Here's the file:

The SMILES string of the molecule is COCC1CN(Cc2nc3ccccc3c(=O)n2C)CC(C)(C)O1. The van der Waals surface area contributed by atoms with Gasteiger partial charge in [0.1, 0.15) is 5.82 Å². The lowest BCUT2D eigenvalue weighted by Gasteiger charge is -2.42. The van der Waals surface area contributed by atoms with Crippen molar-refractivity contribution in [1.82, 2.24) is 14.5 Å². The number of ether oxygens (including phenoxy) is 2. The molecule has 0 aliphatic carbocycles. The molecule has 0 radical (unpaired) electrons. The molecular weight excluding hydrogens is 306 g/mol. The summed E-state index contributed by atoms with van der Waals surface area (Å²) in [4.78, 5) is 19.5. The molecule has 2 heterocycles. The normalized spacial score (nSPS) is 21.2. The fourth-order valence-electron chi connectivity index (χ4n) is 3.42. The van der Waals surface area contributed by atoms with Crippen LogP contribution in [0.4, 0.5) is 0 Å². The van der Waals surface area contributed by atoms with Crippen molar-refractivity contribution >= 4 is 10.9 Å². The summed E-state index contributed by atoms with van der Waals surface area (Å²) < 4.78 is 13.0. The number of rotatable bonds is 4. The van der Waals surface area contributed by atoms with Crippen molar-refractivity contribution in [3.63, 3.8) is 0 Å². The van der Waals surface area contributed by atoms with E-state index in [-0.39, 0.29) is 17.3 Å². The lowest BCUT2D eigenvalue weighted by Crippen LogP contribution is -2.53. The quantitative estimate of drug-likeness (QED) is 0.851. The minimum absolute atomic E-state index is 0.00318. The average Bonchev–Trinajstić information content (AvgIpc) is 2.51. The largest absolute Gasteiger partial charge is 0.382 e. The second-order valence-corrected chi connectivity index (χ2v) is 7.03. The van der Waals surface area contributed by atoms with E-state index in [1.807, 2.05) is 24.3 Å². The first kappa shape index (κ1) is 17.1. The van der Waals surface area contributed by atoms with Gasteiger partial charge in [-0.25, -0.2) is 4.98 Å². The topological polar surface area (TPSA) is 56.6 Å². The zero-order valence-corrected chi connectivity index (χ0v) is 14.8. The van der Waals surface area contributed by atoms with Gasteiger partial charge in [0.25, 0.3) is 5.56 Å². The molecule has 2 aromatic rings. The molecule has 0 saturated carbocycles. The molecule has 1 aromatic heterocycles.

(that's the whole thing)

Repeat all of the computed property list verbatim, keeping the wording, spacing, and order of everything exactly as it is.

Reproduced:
The SMILES string of the molecule is COCC1CN(Cc2nc3ccccc3c(=O)n2C)CC(C)(C)O1. The van der Waals surface area contributed by atoms with Gasteiger partial charge in [0.1, 0.15) is 5.82 Å². The lowest BCUT2D eigenvalue weighted by Gasteiger charge is -2.42. The van der Waals surface area contributed by atoms with Crippen molar-refractivity contribution in [1.82, 2.24) is 14.5 Å². The number of ether oxygens (including phenoxy) is 2. The molecule has 0 aliphatic carbocycles. The molecule has 0 radical (unpaired) electrons. The molecular weight excluding hydrogens is 306 g/mol. The summed E-state index contributed by atoms with van der Waals surface area (Å²) in [4.78, 5) is 19.5. The molecule has 2 heterocycles. The normalized spacial score (nSPS) is 21.2. The fourth-order valence-electron chi connectivity index (χ4n) is 3.42. The van der Waals surface area contributed by atoms with Crippen LogP contribution in [0.4, 0.5) is 0 Å². The van der Waals surface area contributed by atoms with Crippen molar-refractivity contribution >= 4 is 10.9 Å². The summed E-state index contributed by atoms with van der Waals surface area (Å²) < 4.78 is 13.0. The number of rotatable bonds is 4. The van der Waals surface area contributed by atoms with Crippen molar-refractivity contribution in [3.63, 3.8) is 0 Å². The van der Waals surface area contributed by atoms with E-state index in [-0.39, 0.29) is 17.3 Å². The lowest BCUT2D eigenvalue weighted by Crippen LogP contribution is -2.53. The quantitative estimate of drug-likeness (QED) is 0.851. The minimum absolute atomic E-state index is 0.00318. The average Bonchev–Trinajstić information content (AvgIpc) is 2.51. The largest absolute Gasteiger partial charge is 0.382 e. The second-order valence-corrected chi connectivity index (χ2v) is 7.03. The van der Waals surface area contributed by atoms with E-state index in [1.807, 2.05) is 24.3 Å². The first kappa shape index (κ1) is 17.1. The van der Waals surface area contributed by atoms with Gasteiger partial charge in [-0.25, -0.2) is 4.98 Å². The topological polar surface area (TPSA) is 56.6 Å². The zero-order valence-corrected chi connectivity index (χ0v) is 14.8. The van der Waals surface area contributed by atoms with Gasteiger partial charge in [0.25, 0.3) is 5.56 Å². The molecule has 2 aromatic rings. The molecule has 0 saturated carbocycles. The molecule has 1 aromatic heterocycles.